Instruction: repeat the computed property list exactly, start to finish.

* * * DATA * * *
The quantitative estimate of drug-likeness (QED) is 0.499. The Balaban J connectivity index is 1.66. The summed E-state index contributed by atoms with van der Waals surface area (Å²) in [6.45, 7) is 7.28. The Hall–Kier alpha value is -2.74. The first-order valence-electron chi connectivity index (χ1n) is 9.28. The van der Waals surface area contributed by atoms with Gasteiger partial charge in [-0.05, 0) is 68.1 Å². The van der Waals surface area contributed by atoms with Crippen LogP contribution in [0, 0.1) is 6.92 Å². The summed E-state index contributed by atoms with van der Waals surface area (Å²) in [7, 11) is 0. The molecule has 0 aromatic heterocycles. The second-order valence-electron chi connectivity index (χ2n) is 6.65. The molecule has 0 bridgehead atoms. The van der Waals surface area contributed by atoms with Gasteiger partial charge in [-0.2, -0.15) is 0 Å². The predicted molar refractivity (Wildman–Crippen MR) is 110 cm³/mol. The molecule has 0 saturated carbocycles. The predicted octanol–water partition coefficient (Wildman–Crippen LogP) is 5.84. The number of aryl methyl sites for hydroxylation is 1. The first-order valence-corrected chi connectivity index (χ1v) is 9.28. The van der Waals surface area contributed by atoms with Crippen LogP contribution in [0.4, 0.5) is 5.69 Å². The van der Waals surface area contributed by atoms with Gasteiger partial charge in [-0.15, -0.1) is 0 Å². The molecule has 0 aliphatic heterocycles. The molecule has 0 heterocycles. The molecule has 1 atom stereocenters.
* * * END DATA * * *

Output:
The quantitative estimate of drug-likeness (QED) is 0.499. The Balaban J connectivity index is 1.66. The summed E-state index contributed by atoms with van der Waals surface area (Å²) in [6.45, 7) is 7.28. The Hall–Kier alpha value is -2.74. The first-order valence-electron chi connectivity index (χ1n) is 9.28. The van der Waals surface area contributed by atoms with Gasteiger partial charge in [-0.05, 0) is 68.1 Å². The van der Waals surface area contributed by atoms with Crippen LogP contribution in [0, 0.1) is 6.92 Å². The summed E-state index contributed by atoms with van der Waals surface area (Å²) in [7, 11) is 0. The molecule has 0 aromatic heterocycles. The second-order valence-electron chi connectivity index (χ2n) is 6.65. The molecule has 0 bridgehead atoms. The van der Waals surface area contributed by atoms with Gasteiger partial charge in [-0.2, -0.15) is 0 Å². The predicted molar refractivity (Wildman–Crippen MR) is 110 cm³/mol. The molecule has 0 saturated carbocycles. The predicted octanol–water partition coefficient (Wildman–Crippen LogP) is 5.84. The number of aryl methyl sites for hydroxylation is 1. The first-order valence-corrected chi connectivity index (χ1v) is 9.28. The van der Waals surface area contributed by atoms with Crippen LogP contribution in [0.4, 0.5) is 5.69 Å². The van der Waals surface area contributed by atoms with Gasteiger partial charge in [-0.15, -0.1) is 0 Å². The molecule has 0 aliphatic heterocycles. The molecule has 0 heterocycles. The molecule has 1 atom stereocenters.